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Goodbye Tarifa!

There’s something endlessly enchanting about waking up in a new country. It breaks up the monotony of the everyday. It sends gears spinning that had until recently been lying dormant. It also comes with a change in breakfast too, which is never a bad thing.

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Bang in the centre of the medina and all you can eat for 10 euros a night…

On one of those fantastically last-minute whim decisions which I have been known to make , I decided to take up the offer of two of my English department colleagues to spend the puente de Mayo in Morocco. Four days isn’t nearly enough to enjoy Morocco – each town deserves a full day and night’s exploration to even begin to get a taste of the area – but when it’s so close that you can see the cars from the other side of the sea, it’s impossible not to feel the tug of the south. I’m not very good at saying no to anything, but when it comes to adventure, I find it exceedingly difficult to say no. So here I am, on the 12 o’clock bus to Chefchouen, saying yes – and loving every second of it.

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Getting Bourne Ultimatum vibes…

The last time I was in an Arab country was Jordan. Let’s not go over that again. Jordan’s going to be a bug-bear of mine for a very long time. It’s a name which carries greater fear for me than Syria, Korea and the Democratic Republic of Congo ever could. It wasn’t so much the country as it was the fact that I simply didn’t want to be there. Backed into a corner as I was with my commitments to the British Council, I wasn’t given a choice. And in that frame of mind, as always, I was defeated before ever I got on the plane. It wasn’t in my interest… And as my parents will know only too well, if something is not in my interest, the chance of me doing well is next to zero.

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The Rif: b-e-a-utiful

Not so Morocco. Maybe it’s the green hills and the icy rivers flowing down from the mountains and into the sea. Maybe it’s the jaw-dropping kasbahs of the desert south or the quiet, homely feel of the melting-pot medinas of the north. Maybe it’s even the simple fact that this is Africa. But I think that the real reason I have so much love for this country is because I want to be here. It’s a minor difference, but it changes everything.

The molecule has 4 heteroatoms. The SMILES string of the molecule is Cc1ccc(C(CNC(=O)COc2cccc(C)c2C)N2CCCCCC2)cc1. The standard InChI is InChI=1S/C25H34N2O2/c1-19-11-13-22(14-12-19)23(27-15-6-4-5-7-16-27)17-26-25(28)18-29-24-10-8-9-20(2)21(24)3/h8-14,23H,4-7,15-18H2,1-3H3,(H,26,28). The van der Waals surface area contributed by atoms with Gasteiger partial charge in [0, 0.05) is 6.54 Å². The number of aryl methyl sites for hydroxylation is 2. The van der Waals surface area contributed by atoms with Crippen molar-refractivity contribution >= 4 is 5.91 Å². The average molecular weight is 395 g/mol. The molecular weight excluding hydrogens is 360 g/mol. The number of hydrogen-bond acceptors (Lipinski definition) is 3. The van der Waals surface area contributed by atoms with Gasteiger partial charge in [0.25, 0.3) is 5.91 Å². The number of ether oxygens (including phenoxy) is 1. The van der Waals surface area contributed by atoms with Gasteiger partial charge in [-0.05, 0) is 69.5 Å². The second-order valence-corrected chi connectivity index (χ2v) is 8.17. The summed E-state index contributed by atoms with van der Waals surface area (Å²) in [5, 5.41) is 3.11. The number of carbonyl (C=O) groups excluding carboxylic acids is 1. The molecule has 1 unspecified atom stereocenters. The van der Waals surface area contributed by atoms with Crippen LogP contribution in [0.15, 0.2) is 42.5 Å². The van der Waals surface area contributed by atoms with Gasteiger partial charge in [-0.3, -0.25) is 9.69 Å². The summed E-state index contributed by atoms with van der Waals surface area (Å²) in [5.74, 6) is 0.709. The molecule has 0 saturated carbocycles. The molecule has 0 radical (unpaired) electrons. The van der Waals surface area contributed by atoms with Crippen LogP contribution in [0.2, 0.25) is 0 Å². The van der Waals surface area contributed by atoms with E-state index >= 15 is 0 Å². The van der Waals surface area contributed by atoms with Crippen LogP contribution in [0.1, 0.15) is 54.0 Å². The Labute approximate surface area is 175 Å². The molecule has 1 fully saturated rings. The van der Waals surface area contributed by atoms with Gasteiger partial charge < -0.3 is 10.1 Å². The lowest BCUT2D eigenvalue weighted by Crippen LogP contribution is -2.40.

Waking up with the dawn chorus in the middle of a city sounds ridiculous, especially when there’s a complimentary alarm service courtesy of the mosques at four in the morning, but in Tangier it’s easily done, and the soundscape is just as fantastic a mix as the city itself. There’s the warbling calls of flocks of roving bulbuls, that ever-present feature of Arab towns; on top of that you’ve got a chorus of roosters crowing at the dawn, interspersed with the occasional bubbling note of a laughing dove, two quintessentially African sounds; and then there’s the aggressive cackle of the gulls, which smacks more of Europe than anywhere else. Even the repetitive wi-tu wii-twii-tu wii-twii-tu of the house buntings echoes the sales pitch of the taxi driver, yelling the name of his destination over and over as though it were an object to be bought or sold.

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Spot the six species of bird in this picture (better still, imagine them)

And that’s just the naturalist in me. The linguist side of me is in his element: this is a place where I could be using all four of my languages – English, French, Spanish and Arabic – at any given moment. Across Morocco, but especially in Tangier. It’s like something out of a dream, and we haven’t even got to Chefchaouen yet.

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Tangier’s Kasbah is actually a lot more impressive than it is made out to be